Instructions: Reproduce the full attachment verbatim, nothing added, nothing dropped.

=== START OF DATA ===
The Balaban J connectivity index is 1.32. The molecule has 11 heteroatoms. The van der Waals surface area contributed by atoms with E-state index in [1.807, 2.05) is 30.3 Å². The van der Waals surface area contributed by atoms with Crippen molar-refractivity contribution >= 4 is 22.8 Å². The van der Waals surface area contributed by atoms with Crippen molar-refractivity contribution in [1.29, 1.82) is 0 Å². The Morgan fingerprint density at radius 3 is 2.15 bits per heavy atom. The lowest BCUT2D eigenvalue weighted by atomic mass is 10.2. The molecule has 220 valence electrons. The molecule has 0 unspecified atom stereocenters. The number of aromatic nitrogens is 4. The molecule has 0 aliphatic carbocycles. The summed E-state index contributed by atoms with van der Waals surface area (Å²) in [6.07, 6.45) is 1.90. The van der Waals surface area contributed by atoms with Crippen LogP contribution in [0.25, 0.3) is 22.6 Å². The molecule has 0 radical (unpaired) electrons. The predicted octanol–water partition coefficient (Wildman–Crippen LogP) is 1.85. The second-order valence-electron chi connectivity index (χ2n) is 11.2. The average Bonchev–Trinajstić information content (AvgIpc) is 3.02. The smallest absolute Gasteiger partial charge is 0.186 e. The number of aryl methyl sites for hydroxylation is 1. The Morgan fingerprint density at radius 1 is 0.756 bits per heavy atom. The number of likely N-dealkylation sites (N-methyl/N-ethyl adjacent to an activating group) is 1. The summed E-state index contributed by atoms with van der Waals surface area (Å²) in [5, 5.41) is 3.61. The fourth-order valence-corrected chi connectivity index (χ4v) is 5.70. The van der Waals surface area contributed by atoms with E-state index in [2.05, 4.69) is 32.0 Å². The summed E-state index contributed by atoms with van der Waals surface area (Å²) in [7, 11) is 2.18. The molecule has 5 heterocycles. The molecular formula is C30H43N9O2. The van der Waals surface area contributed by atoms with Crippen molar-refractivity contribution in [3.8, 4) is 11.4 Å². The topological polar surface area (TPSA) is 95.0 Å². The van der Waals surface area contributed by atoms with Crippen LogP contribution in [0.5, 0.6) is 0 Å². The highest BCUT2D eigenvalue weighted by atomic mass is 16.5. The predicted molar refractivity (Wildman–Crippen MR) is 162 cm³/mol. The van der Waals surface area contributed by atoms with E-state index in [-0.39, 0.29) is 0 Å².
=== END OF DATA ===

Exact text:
The Balaban J connectivity index is 1.32. The molecule has 11 heteroatoms. The van der Waals surface area contributed by atoms with E-state index in [1.807, 2.05) is 30.3 Å². The van der Waals surface area contributed by atoms with Crippen molar-refractivity contribution >= 4 is 22.8 Å². The van der Waals surface area contributed by atoms with Crippen molar-refractivity contribution in [1.29, 1.82) is 0 Å². The Morgan fingerprint density at radius 3 is 2.15 bits per heavy atom. The lowest BCUT2D eigenvalue weighted by atomic mass is 10.2. The molecule has 220 valence electrons. The molecule has 0 unspecified atom stereocenters. The number of aromatic nitrogens is 4. The molecule has 0 aliphatic carbocycles. The summed E-state index contributed by atoms with van der Waals surface area (Å²) in [6.07, 6.45) is 1.90. The van der Waals surface area contributed by atoms with Crippen LogP contribution in [0.25, 0.3) is 22.6 Å². The molecule has 0 radical (unpaired) electrons. The predicted octanol–water partition coefficient (Wildman–Crippen LogP) is 1.85. The second-order valence-electron chi connectivity index (χ2n) is 11.2. The average Bonchev–Trinajstić information content (AvgIpc) is 3.02. The smallest absolute Gasteiger partial charge is 0.186 e. The number of aryl methyl sites for hydroxylation is 1. The Morgan fingerprint density at radius 1 is 0.756 bits per heavy atom. The number of likely N-dealkylation sites (N-methyl/N-ethyl adjacent to an activating group) is 1. The summed E-state index contributed by atoms with van der Waals surface area (Å²) in [5, 5.41) is 3.61. The fourth-order valence-corrected chi connectivity index (χ4v) is 5.70. The van der Waals surface area contributed by atoms with E-state index in [2.05, 4.69) is 32.0 Å². The summed E-state index contributed by atoms with van der Waals surface area (Å²) in [7, 11) is 2.18. The molecule has 5 heterocycles. The molecular formula is C30H43N9O2. The van der Waals surface area contributed by atoms with Crippen molar-refractivity contribution in [3.8, 4) is 11.4 Å². The topological polar surface area (TPSA) is 95.0 Å². The van der Waals surface area contributed by atoms with Crippen LogP contribution in [0.5, 0.6) is 0 Å². The highest BCUT2D eigenvalue weighted by atomic mass is 16.5. The predicted molar refractivity (Wildman–Crippen MR) is 162 cm³/mol. The van der Waals surface area contributed by atoms with E-state index in [-0.39, 0.29) is 0 Å².